National Security

Pentagon: U.S. Navy Carrier Fleet Cut to One in Gulf

Budget strains will force the DoD to cancel plans to deploy the Harry S. Truman to the Gulf, officials said Feb. 6 (MC2 Kilho Park / Navy)



Faced with budget woes, the U.S. Navy has indefinitely postponed the deployment of the Harry S. Truman Carrier Strike Group, the Defense Department announced Feb. 6. The move drops the number of aircraft carriers deployed in 5th Fleet from two to one.

“This is the first adjustment of what will be, I think, a series of adjustments across the services as we try to preserve our readiness for as long as possible,” said Army Gen. Martin Dempsey, chairman of the Joint Chiefs, in an interview.

Pentagon spokesman George Little made clear that this decision came down to budget uncertainties. The federal government is currently funded at last year’s level through a continuing resolution and faces the possibility of a deeper slashing from automatic spending cuts, known as sequestration, set to take effect in March. Both of these could cost the Navy as much as $10 billion this year.

“Facing budget uncertainty — including a continuing resolution and the looming potential for across-the-board sequestration cuts — the U.S. Navy made this request to the secretary and he approved,” Little said in a statement Feb. 6. “This prudent decision enables the U.S. Navy to maintain these ships to deploy on short notice in the event they are needed.”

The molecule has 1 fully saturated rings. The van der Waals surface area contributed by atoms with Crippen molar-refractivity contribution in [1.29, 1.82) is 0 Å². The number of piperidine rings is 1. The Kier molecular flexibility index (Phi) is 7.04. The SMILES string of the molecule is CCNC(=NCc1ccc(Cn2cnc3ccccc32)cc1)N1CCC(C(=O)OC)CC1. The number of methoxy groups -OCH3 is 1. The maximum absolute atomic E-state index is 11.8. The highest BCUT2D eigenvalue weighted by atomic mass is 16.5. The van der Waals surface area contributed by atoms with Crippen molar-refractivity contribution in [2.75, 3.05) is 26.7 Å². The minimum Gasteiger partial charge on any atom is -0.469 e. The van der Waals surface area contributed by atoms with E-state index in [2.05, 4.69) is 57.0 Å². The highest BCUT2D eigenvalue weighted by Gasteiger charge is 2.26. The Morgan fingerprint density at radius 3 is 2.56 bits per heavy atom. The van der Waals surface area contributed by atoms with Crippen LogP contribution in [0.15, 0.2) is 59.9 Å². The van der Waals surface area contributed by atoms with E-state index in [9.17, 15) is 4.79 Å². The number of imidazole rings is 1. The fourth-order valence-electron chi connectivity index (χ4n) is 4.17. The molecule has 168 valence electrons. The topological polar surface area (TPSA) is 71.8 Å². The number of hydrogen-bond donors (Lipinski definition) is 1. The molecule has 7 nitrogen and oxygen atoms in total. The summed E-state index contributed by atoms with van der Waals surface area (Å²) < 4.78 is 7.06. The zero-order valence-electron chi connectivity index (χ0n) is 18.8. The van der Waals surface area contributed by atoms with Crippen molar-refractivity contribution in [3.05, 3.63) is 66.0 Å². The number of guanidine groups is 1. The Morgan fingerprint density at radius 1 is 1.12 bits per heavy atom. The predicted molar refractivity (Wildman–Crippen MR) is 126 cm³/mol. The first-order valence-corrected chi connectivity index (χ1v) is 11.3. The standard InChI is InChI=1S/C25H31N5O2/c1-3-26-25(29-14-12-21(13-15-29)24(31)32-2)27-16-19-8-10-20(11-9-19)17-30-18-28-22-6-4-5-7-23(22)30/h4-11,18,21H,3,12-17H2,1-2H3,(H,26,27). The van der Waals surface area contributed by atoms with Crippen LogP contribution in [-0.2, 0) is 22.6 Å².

Since 2010, two carriers have been deployed to the Persian Gulf for most of the year, an operational tempo that has strained the fleet and which top Navy officials had hoped to reduce last fall. It is not clear if the carrier presence drop will be temporary or permanent, but it is sure to reduce the mission load on the carrier fleet.

Fleet Forces Command spokesman Lt. Cmdr. Brian Badura said that the deployment of aircraft carrier Truman and its escort, the cruiser Gettysburg, had been “delayed indefinitely.”

The John C. Stennis CSG, which deployed in late August, has been the only carrier force in the region since December, when the Eisenhower Carrier Strike Group returned home for repairs.

The Truman CSG completed Composite Unit Training Exercise on Feb. 3, a final step before starting a deployment.

The Ike CSG is still slated to deploy again later this month and will relieve Stennis. The Ike does not need to complete workups and will allow the Navy to keep one carrier in 5th Fleet when and if the cuts take hold.

Nonetheless, the Navy’s choice of carriers to deploy has prompted some discontent. Some sailors and family members questioned why the Navy decided to redeploy the Eisenhower CSG, which only returned a month-and-a-half ago from a six-month cruise, instead of sending out the Truman, which last deployed in 2010 and rejoined the fleet last summer after an overhaul.

“Leave the Ike, deploy the Truman,” one sailor wrote in a comment posted online after the news broke.

Another wrote on Navy Times’ Facebook page, “Welcome to the era of sequestration.”

Staff writer Andrew Tilghman contributed to this report.